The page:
With the Democratic Convention this week in Denver, my thoughts are drawn to a great Pro-Life warrior who was silenced at the 1992 Democratic Convention.
Governor Robert P. Casey was truly a Profile in Courage and a lionheart among men.
One of the most popular governors in the history of Pennsylvania, he turned the political landscape upside down by being a strong vocal supporter of the "Culture of Life" within the Democratic Party and faced the hostility, humiliation and alienation of his party when he was not permitted to speak at his own convention. Governor Casey met his heavenly reward in 2000.
Here are the words of a great statesmen:
“It’s hard to think of anything more foreign to the principles of the Democratic Party or the whole American experience [than abortion]. Far from being “inclusive”, it excludes an entire class of fellow human beings from our care and protection. It’s the only “constitutional right” we’re ashamed of, avoiding the word abortion with contorted euphemisms like “reproductive rights” and “termination” and “evacuation”.
"Far from liberating women, abortion has become a lucrative industry, exploiting young women beyond anything ever imagined. When pregnancy comes at a difficult time, which is the worthier response of society: To surround mother and child alike with protection and love, or to hold out the cold comfort of an abortion clinic? Where is America’s true character to be seen- in an adoptive home or at the abortion clinic? In which role is a woman more empowered – giving life or taking it?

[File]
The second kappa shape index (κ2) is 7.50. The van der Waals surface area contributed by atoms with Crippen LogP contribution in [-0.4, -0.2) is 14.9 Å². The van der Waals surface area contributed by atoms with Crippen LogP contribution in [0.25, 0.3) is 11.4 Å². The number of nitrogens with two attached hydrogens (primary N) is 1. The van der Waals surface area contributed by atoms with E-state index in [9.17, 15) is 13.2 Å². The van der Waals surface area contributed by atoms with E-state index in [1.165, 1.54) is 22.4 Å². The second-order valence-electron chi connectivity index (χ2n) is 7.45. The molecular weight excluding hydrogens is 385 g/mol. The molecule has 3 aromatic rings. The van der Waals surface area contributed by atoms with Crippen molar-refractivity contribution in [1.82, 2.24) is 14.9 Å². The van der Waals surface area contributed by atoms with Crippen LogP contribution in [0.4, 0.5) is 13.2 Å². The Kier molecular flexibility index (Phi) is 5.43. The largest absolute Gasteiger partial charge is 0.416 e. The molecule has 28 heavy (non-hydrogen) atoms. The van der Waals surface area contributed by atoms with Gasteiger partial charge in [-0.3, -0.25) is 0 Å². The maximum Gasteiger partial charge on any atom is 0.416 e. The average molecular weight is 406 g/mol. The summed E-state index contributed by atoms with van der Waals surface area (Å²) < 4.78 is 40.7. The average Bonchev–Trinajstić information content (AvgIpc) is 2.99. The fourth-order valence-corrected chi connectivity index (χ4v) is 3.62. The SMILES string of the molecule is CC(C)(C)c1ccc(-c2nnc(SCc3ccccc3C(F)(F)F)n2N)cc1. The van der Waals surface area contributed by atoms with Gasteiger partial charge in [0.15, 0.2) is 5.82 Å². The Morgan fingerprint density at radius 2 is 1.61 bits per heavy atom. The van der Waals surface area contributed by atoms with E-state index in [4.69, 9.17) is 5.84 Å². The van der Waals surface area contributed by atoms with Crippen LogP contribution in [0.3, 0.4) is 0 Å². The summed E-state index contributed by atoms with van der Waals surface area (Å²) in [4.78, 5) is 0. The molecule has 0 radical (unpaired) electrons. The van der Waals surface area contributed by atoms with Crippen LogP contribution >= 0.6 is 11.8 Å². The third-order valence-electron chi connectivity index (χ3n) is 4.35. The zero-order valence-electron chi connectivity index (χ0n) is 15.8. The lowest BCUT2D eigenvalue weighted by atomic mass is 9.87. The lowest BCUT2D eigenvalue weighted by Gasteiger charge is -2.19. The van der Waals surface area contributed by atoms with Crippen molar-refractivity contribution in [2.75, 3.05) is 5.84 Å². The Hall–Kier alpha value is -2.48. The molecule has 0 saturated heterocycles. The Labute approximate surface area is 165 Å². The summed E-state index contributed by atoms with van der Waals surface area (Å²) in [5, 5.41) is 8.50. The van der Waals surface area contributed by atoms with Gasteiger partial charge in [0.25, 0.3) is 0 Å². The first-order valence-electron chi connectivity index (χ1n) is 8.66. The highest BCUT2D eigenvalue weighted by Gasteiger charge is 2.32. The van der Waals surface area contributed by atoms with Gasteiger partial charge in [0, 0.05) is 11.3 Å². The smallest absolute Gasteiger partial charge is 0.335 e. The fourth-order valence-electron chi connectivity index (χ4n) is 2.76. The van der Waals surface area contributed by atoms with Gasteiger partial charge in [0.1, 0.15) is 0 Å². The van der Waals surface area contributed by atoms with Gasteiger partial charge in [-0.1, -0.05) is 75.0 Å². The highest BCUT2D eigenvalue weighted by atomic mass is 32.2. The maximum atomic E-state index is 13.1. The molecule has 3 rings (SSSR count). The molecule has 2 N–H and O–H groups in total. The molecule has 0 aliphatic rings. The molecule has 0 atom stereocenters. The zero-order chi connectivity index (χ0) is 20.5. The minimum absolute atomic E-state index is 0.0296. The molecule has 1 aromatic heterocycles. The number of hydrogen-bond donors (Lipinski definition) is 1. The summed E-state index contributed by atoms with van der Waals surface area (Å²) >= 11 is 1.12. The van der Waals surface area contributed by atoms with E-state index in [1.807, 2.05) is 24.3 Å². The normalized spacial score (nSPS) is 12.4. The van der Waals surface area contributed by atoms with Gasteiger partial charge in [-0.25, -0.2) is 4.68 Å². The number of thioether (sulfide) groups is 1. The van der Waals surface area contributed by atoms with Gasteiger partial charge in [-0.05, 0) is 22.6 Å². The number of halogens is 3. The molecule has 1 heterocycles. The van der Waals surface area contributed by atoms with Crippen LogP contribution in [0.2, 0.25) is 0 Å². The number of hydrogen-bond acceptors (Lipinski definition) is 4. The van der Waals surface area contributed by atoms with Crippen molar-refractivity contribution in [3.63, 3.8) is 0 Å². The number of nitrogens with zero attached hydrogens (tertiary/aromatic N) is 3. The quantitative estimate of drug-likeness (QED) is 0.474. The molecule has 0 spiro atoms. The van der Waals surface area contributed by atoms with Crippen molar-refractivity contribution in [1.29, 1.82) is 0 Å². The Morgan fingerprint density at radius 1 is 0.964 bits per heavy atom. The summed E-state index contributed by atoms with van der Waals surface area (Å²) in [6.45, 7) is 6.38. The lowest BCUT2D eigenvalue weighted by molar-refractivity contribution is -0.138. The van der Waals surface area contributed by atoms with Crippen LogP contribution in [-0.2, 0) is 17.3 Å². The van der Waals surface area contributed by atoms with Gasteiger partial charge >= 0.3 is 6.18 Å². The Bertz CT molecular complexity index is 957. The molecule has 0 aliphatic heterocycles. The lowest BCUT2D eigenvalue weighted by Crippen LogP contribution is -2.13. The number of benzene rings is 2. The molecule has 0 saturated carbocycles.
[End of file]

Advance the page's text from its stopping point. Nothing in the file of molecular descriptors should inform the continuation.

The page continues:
"These are questions that rest uneasily on the conscience of today’s Democratic Party. We have traded our principles for power – the fleeting power offered by loud and well financed factions like NARAL and Planned Parenthood…. "We can choose to extend once again the mantle of protection to all members of the human family, including the unborn. We can choose to provide effective care of mothers and children."”
And from a Speech at St. Louis University in 1993:
"Alexander Hamilton put it this way: "The sacred rights of mankind are not to be rummaged for among old parchments or musty records. They are written, as with a sunbeam, in the whole volume of human nature, by the hand of Divinity itself; and can never be erased or obscured by mortal power. Even the more secular-minded Thomas Jefferson agreed: the "only firm basis" of freedom, he wrote, is "a conviction in the minds of people that their liberties are gifts of God."
American History has had its dark moments, but only twice has this principle been radically betrayed. Only twice has mortal power, using the instrument of the law itself, sought to exclude an entire class of people from their most sacred rights.
One-hundred and thirty-six years ago, a human being was declared a piece of property, literally led off in chains as people of good conscience sat paralyzed by the ruling of the court. [The Dred Scott decision]